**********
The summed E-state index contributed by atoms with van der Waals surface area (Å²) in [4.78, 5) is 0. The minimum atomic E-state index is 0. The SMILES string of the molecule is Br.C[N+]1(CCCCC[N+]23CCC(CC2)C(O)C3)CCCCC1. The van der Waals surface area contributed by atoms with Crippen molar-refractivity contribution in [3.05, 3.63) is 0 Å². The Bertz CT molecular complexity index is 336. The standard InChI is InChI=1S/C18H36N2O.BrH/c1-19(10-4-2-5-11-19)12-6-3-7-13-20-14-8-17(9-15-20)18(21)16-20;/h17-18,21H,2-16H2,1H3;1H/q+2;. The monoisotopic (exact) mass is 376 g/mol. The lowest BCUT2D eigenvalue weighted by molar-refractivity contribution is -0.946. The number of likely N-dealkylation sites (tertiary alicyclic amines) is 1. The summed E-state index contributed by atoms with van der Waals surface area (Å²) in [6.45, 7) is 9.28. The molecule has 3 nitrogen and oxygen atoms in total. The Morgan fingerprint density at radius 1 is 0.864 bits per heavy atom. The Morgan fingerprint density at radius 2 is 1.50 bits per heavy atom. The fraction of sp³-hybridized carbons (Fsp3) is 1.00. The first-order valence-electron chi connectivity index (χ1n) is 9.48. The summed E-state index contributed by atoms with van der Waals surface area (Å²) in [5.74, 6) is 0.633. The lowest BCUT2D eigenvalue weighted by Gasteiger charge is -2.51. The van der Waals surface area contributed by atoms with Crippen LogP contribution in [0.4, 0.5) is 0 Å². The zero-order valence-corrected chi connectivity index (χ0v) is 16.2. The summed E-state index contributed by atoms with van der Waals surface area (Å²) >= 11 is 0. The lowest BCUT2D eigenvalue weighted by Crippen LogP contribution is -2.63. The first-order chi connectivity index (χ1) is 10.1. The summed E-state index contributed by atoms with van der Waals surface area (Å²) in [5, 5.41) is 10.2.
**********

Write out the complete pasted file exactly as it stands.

The summed E-state index contributed by atoms with van der Waals surface area (Å²) in [4.78, 5) is 0. The minimum atomic E-state index is 0. The SMILES string of the molecule is Br.C[N+]1(CCCCC[N+]23CCC(CC2)C(O)C3)CCCCC1. The van der Waals surface area contributed by atoms with Crippen molar-refractivity contribution in [3.05, 3.63) is 0 Å². The Bertz CT molecular complexity index is 336. The standard InChI is InChI=1S/C18H36N2O.BrH/c1-19(10-4-2-5-11-19)12-6-3-7-13-20-14-8-17(9-15-20)18(21)16-20;/h17-18,21H,2-16H2,1H3;1H/q+2;. The monoisotopic (exact) mass is 376 g/mol. The lowest BCUT2D eigenvalue weighted by molar-refractivity contribution is -0.946. The number of likely N-dealkylation sites (tertiary alicyclic amines) is 1. The summed E-state index contributed by atoms with van der Waals surface area (Å²) in [6.45, 7) is 9.28. The molecule has 3 nitrogen and oxygen atoms in total. The Morgan fingerprint density at radius 1 is 0.864 bits per heavy atom. The Morgan fingerprint density at radius 2 is 1.50 bits per heavy atom. The fraction of sp³-hybridized carbons (Fsp3) is 1.00. The first-order valence-electron chi connectivity index (χ1n) is 9.48. The summed E-state index contributed by atoms with van der Waals surface area (Å²) in [5.74, 6) is 0.633. The lowest BCUT2D eigenvalue weighted by Gasteiger charge is -2.51. The van der Waals surface area contributed by atoms with Crippen LogP contribution in [0.4, 0.5) is 0 Å². The zero-order valence-corrected chi connectivity index (χ0v) is 16.2. The summed E-state index contributed by atoms with van der Waals surface area (Å²) >= 11 is 0. The lowest BCUT2D eigenvalue weighted by Crippen LogP contribution is -2.63. The first-order chi connectivity index (χ1) is 10.1. The summed E-state index contributed by atoms with van der Waals surface area (Å²) in [5, 5.41) is 10.2.